Encryption

No worries with pervasive encryption

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Where to put my diamond earrings? I stared intently at the safe in my hotel room. And once again I pondered what the right answer was. Do I take the few valuables I own and place them in the safe, figure out what code to use, hope I remember my code, and hope the safe actually works? Or should I just hide them among my other belongings and hope for the best?

(This isn’t just free-floating anxiety by the way. I was once at a conference where a locksmith had to blow up the safe of the keynote presenter.)

The key question is, are we really better off using the safe at all rather than hiding something valuable anywhere else in the room? Or leaving it on a lounge chair at the pool while we swim — under a towel, of course?

The safe is basically shouting out to everyone: HERE IS WHERE ALL OF MY VALUABLES ARE!

Which is exactly the point of pervasive encryption.

If you implement pervasive encryption, there will be no dilemma about your valuables; you will be encrypting everything and securing all your data, essentially making your entire hotel room the safe.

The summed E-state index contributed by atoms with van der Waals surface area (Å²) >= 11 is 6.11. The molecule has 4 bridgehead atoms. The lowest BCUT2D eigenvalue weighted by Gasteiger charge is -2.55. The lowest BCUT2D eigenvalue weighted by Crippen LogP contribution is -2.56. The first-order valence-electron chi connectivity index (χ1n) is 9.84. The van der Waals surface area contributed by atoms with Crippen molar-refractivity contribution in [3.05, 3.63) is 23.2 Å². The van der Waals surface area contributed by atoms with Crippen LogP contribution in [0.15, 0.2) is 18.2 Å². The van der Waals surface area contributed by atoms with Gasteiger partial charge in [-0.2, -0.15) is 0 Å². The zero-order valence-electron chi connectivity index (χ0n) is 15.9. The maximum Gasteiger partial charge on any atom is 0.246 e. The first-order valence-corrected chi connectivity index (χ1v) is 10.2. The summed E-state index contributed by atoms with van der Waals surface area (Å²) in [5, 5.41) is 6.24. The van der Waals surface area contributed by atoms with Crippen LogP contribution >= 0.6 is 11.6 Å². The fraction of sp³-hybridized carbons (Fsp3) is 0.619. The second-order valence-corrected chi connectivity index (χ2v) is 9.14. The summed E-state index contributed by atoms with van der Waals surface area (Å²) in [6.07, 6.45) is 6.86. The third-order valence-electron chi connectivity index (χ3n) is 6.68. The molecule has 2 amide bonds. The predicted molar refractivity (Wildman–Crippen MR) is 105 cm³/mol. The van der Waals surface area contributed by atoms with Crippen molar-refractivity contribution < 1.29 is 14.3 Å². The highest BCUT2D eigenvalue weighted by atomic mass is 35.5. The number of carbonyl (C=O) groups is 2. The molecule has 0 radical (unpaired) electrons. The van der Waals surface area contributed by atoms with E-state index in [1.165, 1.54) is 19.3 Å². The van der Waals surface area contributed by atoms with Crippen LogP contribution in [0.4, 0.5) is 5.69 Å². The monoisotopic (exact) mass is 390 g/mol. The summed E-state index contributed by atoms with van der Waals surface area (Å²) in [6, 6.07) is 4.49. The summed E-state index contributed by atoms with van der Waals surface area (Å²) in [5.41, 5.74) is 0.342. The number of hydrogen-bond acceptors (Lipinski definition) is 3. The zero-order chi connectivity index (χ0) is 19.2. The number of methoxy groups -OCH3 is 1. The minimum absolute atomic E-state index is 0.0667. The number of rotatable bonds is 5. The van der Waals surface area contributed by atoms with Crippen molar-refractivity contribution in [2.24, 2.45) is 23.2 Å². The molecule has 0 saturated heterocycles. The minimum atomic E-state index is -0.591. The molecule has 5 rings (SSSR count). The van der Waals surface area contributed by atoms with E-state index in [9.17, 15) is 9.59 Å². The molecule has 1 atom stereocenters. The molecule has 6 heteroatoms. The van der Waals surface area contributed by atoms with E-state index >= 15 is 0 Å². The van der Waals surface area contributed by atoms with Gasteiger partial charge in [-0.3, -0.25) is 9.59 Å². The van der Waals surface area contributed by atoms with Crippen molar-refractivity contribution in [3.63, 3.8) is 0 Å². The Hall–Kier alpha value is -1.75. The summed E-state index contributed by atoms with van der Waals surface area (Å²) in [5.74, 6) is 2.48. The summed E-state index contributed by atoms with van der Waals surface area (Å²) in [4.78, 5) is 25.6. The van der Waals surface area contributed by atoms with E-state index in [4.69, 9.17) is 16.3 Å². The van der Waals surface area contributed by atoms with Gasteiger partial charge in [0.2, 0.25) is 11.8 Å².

IBM Z pervasive encryption enables extensive encryption of data in flight and at rest to substantially simplify encryption and reduce costs associated with protecting data.

Only 2 percent of corporate data is currently encrypted, and hackers will target that 2 percent exclusively because they know that is exactly where the valuable personal data is. If you are a bad actor, why would you waste time with anything else?

With IBM z14, you can now encrypt everything. Pervasive encryption enables you to encrypt data at the database, data set and disk level, with no changes to applications. Each app will have an internal encryption-decryption mechanism, allowing you to apply cryptography without altering the app itself. So, the sensitive data basically does not have a target on its back.

Listen to Bank of New York Mellon’s thoughts:

You can learn much more about pervasive encryption and IBM Z at the upcoming IBM Systems Technical University, from April 30 to May 4 in Orlando.

IBM Distinguished Engineer

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